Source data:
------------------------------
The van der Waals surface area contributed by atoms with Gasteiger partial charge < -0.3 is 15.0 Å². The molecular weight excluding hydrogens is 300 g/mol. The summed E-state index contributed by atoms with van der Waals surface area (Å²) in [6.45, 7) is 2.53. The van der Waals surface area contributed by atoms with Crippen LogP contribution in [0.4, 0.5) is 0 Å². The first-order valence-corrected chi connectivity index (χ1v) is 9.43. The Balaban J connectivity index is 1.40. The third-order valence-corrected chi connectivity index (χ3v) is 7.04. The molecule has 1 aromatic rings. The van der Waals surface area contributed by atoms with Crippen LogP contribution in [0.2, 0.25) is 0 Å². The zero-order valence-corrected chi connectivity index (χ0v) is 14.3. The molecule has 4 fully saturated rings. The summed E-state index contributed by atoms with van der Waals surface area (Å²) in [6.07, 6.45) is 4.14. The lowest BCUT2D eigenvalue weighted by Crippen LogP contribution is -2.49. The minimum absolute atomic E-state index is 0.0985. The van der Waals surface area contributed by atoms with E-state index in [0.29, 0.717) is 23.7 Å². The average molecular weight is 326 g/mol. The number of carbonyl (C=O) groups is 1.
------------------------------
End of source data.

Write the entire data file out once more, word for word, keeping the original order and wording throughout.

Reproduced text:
The van der Waals surface area contributed by atoms with Gasteiger partial charge < -0.3 is 15.0 Å². The molecular weight excluding hydrogens is 300 g/mol. The summed E-state index contributed by atoms with van der Waals surface area (Å²) in [6.45, 7) is 2.53. The van der Waals surface area contributed by atoms with Crippen LogP contribution in [0.4, 0.5) is 0 Å². The first-order valence-corrected chi connectivity index (χ1v) is 9.43. The Balaban J connectivity index is 1.40. The third-order valence-corrected chi connectivity index (χ3v) is 7.04. The molecule has 1 aromatic rings. The van der Waals surface area contributed by atoms with Crippen LogP contribution in [0.2, 0.25) is 0 Å². The zero-order valence-corrected chi connectivity index (χ0v) is 14.3. The molecule has 4 fully saturated rings. The summed E-state index contributed by atoms with van der Waals surface area (Å²) in [6.07, 6.45) is 4.14. The lowest BCUT2D eigenvalue weighted by Crippen LogP contribution is -2.49. The minimum absolute atomic E-state index is 0.0985. The van der Waals surface area contributed by atoms with E-state index in [0.29, 0.717) is 23.7 Å². The average molecular weight is 326 g/mol. The number of carbonyl (C=O) groups is 1.